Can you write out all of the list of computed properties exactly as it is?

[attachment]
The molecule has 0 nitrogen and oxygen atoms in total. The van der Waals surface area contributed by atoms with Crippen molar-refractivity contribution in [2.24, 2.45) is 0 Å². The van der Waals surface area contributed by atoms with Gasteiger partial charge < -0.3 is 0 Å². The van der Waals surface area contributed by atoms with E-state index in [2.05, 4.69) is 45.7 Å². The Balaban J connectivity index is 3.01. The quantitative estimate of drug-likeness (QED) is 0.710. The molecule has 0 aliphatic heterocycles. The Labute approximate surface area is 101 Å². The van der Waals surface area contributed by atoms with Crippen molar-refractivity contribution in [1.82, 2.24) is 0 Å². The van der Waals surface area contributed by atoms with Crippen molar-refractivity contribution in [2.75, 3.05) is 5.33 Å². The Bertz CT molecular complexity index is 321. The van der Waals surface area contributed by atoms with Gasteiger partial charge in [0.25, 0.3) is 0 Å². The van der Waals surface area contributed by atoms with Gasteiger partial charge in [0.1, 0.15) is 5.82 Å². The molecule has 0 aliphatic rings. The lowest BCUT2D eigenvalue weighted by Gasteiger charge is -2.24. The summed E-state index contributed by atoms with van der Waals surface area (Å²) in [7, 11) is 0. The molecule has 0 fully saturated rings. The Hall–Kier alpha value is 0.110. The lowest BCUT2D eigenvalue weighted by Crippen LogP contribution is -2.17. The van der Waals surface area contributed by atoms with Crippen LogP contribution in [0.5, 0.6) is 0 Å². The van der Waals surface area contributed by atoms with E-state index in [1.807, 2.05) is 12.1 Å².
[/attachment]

The molecule has 0 nitrogen and oxygen atoms in total. The van der Waals surface area contributed by atoms with Crippen molar-refractivity contribution in [2.24, 2.45) is 0 Å². The van der Waals surface area contributed by atoms with Gasteiger partial charge < -0.3 is 0 Å². The van der Waals surface area contributed by atoms with E-state index in [2.05, 4.69) is 45.7 Å². The Balaban J connectivity index is 3.01. The quantitative estimate of drug-likeness (QED) is 0.710. The molecule has 0 aliphatic heterocycles. The Labute approximate surface area is 101 Å². The van der Waals surface area contributed by atoms with Crippen molar-refractivity contribution in [1.82, 2.24) is 0 Å². The van der Waals surface area contributed by atoms with Crippen molar-refractivity contribution in [2.75, 3.05) is 5.33 Å². The Bertz CT molecular complexity index is 321. The van der Waals surface area contributed by atoms with Gasteiger partial charge in [0.25, 0.3) is 0 Å². The van der Waals surface area contributed by atoms with Gasteiger partial charge in [0.1, 0.15) is 5.82 Å². The molecule has 0 aliphatic rings. The lowest BCUT2D eigenvalue weighted by Gasteiger charge is -2.24. The summed E-state index contributed by atoms with van der Waals surface area (Å²) in [7, 11) is 0. The molecule has 0 fully saturated rings. The Hall–Kier alpha value is 0.110. The lowest BCUT2D eigenvalue weighted by Crippen LogP contribution is -2.17. The van der Waals surface area contributed by atoms with Crippen LogP contribution in [0.5, 0.6) is 0 Å². The van der Waals surface area contributed by atoms with E-state index in [1.807, 2.05) is 12.1 Å².